Being the most popular tourist site gave the park an altogether different vibe to the other national parks we've visited. It's the largest national park with a fantastic variety of trails - but also the most bureaucratic, so in order to visit the caves or walk the 'canopy sky-walk' you have to pay a fee to hire a guide and visit in a small group. However this would turn out to be an invaluable source of information on the flora and fauna along the trails, and the geology of the caves.
The caves in Mulu are fantastic - and like none I have visited before. What strikes you first is the scale of them, with kilometres of pathways linking up the different caves.
Deer cave is an immense chamber and is home to 2-3 million bats, which eat 4-5 tons of flying insects every night. Since the bats take care of most of the mosquitoes we didn't get bitten once!
In the cafeteria one evening we watched a couple of bats circling round and feasting on the moths, mosquitoes and (big) cicadas (!) which were buzzing around the lights.
It rained for 36 hours continuously during our trip, which obviously posed no problem for visiting the caves, but sadly we didn't get to see the millions of bats flying out of the huge cave mouth (like in the TV footage you might have seen).
After Deer Cave our tour took us to Langs Cave, home to some weird and wonderful looking stalactites and stalagmites. Sadly our cameras could not do justice to the sights we saw.
The following day we took a longboat up the river to two further caves: Wind Cave and Clearwater Cave. Since it was raining so hard - and the temperature was relatively cool outside - we didn't feel any if the air currents in Wind Cave (which are caused by a difference in air pressure and temperatures inside and outside the cave), but the guide did show us an interesting mineral formation called 'moon milk', a white, moss-like covering over the limestone, found only in Wind Cave.
The final cave on our itinerary was 'Clearwater Cave', a deep chasm with a fast-flowing river and rapids running through it. The volume of rainfall since we arrived meant that the river was swollen and part of the pathway was flooded so we had to turn back, but it was fascinating to see the limestone cave being sculpted before our very eyes.
When we left the cave it was raining harder than ever so we headed straight back on the longboat and back to our room - no matter how stunning the location it wasn't worth getting soaked again. Instead of walking we enjoyed a few beers in the cafeteria with some fellow travellers...
The rain did finally let up by the following morning so we were able to fit in the 'canopy skywalk' - a rickety series of rope bridges 40 metres high amongst the tree tops - where we were lucky enough to see several hornbills (the state of Sarawak in Borneo calls itself 'the land of the hornbills'). Apparently it's rare to see quite so many, so despite not being massive bird-watchers, we were pretty impressed!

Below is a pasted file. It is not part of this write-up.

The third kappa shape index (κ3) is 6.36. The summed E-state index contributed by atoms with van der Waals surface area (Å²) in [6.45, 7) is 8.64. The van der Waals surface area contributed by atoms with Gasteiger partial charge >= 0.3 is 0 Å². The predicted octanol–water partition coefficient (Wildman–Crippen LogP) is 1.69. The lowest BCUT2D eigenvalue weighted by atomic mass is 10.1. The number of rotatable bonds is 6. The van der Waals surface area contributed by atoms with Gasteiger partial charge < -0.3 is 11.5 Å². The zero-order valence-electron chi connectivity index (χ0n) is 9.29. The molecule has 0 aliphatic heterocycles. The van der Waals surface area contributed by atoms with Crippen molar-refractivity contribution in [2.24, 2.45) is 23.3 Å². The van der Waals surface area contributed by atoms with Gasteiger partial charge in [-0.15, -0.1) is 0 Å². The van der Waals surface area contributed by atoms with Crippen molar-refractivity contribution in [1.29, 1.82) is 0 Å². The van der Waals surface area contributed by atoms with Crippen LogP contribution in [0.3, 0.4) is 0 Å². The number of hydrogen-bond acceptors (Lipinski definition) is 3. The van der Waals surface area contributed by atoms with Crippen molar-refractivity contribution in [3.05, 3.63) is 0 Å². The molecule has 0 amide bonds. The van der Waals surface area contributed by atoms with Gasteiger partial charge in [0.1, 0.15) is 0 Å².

Next up on our itinerary was capital city of the state of Sabah, Kota Kinabalu (fondly known as KK to the locals). Much to Kev's amusement he found and purchased an 'I heart KK' t-shirt (photo to follow!) - to be worn ironically, I hope!
KK is a lovely little seafront town with a nice selection of bars and restaurants looking out to sea.
Just off the coast are the Tunku Abdul Rahman Islands, a national park consisting of five tropical islands of white sandy beaches and dense jungle interior. We caught a speedboat to Manukan Island and spent the day there, enjoying a relaxing day swimming, sunbathing and reading on the beach. After quite a lot of time in the cities and national parks it's nice to have some beach time again.
On the return journey the captain of our boat decided to race another tourist boat back to the harbour - what fun it was leaping (for want of a better word) across the waves. It felt like we actually took off a couple of times! Now I know why they insisted we all wore life jackets.
Despite there being a wealth of bars and restaurants here the absolute best place to eat is at the night market on the waterfront. At the far end are the Filipino barbecue stalls, cheap as chips and selling fish that has been landed that same afternoon. Last night we each enjoyed an enormous tuna steak and rice for just £1.50. Food is traditionally eaten with the hands - chopsticks or cutlery aren't even available - but we took along our sporks as we chickened out and didn't think eating rice with our fingers an easy task (not to mention a bit unhygienic)!
In the night market we also tried durian fruit (if you've not heard of it before it's a large segmented fruit in a spiky shell that smells really bad - a bit like a drain. It's taste is an acquired one: I have heard some liken it to vanilla ice cream but the bit we tried tasted a bit like 'creamy onions'! Yuk - still, at least we gave it a go.
Next we're off to our final national park in Borneo: Kinabalu Park, home to the 4095m high mountain that we've booked to climb. Seeing the peak on the KK skyline is certainly intimidating but we're up for the challenge.
Sarah & Kev xx